Russian animators have had to go to Yugoslavia for recognition.
The Soviets hit the Zagreb '86 international animation film festival with half a dozen idiosyncratic, aesthetically challenging animation shorts. Audiences were appreciative, and several of the films were awarded jury prizes.
(One, "A Gentle Rain Is Gonna Fall," was touted as an adaptation of a Ray Bradbury short story. Bradbury, reached in New York, told Outtakes that it's probably based on "There Will Come Soft Rains" from "Martian Chronicles"--and that it's definitely unauthorized. "That's just like the Russians," he said angrily. "They talk about fair play, but they steal everything.")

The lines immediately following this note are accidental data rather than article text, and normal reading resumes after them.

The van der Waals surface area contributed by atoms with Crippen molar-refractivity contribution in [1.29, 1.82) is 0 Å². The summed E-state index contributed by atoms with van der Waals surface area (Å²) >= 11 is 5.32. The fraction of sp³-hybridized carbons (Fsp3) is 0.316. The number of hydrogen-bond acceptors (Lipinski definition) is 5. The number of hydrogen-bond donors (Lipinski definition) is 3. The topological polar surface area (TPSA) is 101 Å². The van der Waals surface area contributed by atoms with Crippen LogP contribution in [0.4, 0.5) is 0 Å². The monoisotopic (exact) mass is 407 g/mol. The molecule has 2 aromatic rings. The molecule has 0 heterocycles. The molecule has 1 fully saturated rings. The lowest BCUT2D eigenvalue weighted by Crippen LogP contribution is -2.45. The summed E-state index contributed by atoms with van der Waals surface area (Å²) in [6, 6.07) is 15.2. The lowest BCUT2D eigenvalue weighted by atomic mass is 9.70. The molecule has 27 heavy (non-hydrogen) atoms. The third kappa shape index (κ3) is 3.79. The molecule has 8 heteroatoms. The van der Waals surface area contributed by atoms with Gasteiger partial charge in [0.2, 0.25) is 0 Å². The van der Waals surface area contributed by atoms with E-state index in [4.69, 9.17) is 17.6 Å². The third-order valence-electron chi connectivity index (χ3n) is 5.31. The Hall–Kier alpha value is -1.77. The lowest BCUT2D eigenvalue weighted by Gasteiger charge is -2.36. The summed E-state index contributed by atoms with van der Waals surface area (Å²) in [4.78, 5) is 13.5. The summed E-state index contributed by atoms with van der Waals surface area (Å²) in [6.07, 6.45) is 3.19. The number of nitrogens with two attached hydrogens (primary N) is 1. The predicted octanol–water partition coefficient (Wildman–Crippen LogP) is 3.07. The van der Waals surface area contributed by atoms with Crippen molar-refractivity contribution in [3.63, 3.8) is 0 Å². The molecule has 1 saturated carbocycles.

Andrei Khrzhanovsky, perhaps Russia's most ambitious animator--Zagreb '86 gave him a three-day tribute--said animators are virtually ignored at home: "In Russia, there may have been only four articles ever about our animated films. The most important criticism I ever got at home were words from a neighbor."